May 15, 2011 1 Comment
Today my bay tree had a major haircut. While separating the leaves from its severed branches (the larger branches are shredded and used as a mulch on my garden to reduce outbreaks of dandelions and alkanet! ), I got to thinking about how healthy the tree was in its younger days and how, over the last few years, signs of infestation and disease have begun to manifest. Although it has grown enormously, reaching upwards of 18 feet in height, its base is being invaded by woolly aphids, as well as small red and yellow insects, mould and leaf spot. Was it, perhaps, so busy reaching for the stars that it lost touch with its own foundations? Am I perhaps guilty of the same behaviour? My thoughts were thus occupied as I therapeutically sifted and sorted.
When studying for my Diploma in Aromatherapy & Essential Oil Science with Neal’s Yard Remedies, we were encouraged to learn the Latin botanical names of the essential oils we studied as these become important where there are chemotypes or the oil is extracted from different parts of a plant, resulting in differing chemical structures which may influence safety cautions or useful properties/actions.
For example, confusion exists between Laurus nobilis and Pimenta racemosa, both known as Bay Leaf even though they are from completely different plant families! Pimenta racemosa is from the West Indian Bay Tree, a member of the Myrtaceae family, whose principal chemical constituents are Eugenol, Myrcene and Methyl eugenol. Laurus nobilis also known as Laurel, Bay Laurenl, Laurel Leaf, Roman Laurel, True Bay, Bay Leaf or Sweet Bay is a member of the Lauraceae family, whose principal chemical constituents are 1.8 cineole (25 – 55%), Sabinene (10%) alpha and beta pinene, limonene, phellandrene, Linalool (15%), a-terpineol, geraniol, terpinen-4-ol, a-terpinyl acetate (< 10%), methyl eugenol, eugenol and camphor. According to Robert Tisserand, some laurel leaf oils are thought to contain small amounts of costunolide.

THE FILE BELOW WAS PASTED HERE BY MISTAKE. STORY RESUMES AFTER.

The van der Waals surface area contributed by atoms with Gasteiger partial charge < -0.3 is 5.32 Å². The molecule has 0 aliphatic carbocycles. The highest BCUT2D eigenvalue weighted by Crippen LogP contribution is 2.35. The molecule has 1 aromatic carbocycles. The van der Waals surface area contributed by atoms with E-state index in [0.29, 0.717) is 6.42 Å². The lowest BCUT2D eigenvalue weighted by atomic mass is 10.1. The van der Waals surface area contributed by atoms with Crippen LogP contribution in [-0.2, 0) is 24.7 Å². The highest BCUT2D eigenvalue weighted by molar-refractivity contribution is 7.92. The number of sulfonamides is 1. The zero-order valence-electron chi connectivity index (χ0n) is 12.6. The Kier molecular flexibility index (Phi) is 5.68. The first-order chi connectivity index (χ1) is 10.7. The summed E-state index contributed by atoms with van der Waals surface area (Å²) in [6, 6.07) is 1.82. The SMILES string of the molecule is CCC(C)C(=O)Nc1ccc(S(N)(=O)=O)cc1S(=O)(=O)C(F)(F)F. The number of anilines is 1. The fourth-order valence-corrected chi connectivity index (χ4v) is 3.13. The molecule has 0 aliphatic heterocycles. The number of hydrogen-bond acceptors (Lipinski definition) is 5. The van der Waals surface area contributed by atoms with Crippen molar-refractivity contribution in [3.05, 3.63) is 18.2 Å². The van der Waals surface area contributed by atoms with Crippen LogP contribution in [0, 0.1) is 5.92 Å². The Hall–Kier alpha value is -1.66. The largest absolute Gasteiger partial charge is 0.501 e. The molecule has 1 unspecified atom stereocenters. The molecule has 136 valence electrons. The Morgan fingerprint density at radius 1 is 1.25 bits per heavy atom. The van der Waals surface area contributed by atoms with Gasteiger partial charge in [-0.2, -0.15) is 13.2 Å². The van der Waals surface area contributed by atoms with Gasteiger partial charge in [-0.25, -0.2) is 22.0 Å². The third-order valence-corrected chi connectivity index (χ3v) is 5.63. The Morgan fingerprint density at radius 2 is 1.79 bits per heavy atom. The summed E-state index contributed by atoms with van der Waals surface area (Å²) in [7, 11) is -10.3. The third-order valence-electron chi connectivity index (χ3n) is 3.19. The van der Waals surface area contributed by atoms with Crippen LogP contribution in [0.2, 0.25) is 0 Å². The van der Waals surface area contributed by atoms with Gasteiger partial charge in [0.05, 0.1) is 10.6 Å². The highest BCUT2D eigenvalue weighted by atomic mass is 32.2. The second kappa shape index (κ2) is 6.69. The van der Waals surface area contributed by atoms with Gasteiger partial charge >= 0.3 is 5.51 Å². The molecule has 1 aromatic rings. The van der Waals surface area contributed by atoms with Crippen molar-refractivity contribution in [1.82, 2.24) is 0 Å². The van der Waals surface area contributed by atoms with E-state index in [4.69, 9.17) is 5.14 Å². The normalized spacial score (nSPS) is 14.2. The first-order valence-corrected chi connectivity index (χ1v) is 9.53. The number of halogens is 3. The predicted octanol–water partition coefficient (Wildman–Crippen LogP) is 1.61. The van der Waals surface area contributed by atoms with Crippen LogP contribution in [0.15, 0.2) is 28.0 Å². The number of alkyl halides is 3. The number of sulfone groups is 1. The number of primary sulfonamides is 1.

The primary actions of Laurus nobilis in aromatherapy are antibacterial, anticatarrhal, antirheumatic, antispasmodic, digestive, expectorant, mucolytic and neurotonic. In addition, it has some safety cautions due to the methyl eugenol and eugenol content. This oil should be avoided in pregnancy, with children, and with hypersensitive, diseased or damaged skin. I do not use more than 1 drop in 15ml.
Use with respect and never take essential oils internally.
A blend for your vapouriser: Bay Laurel and cardamom
Essential Oil Safety, Robert Tisserand, Tony Balacs
- The Magic of Bay Laurel (witchofstitches.wordpress.com)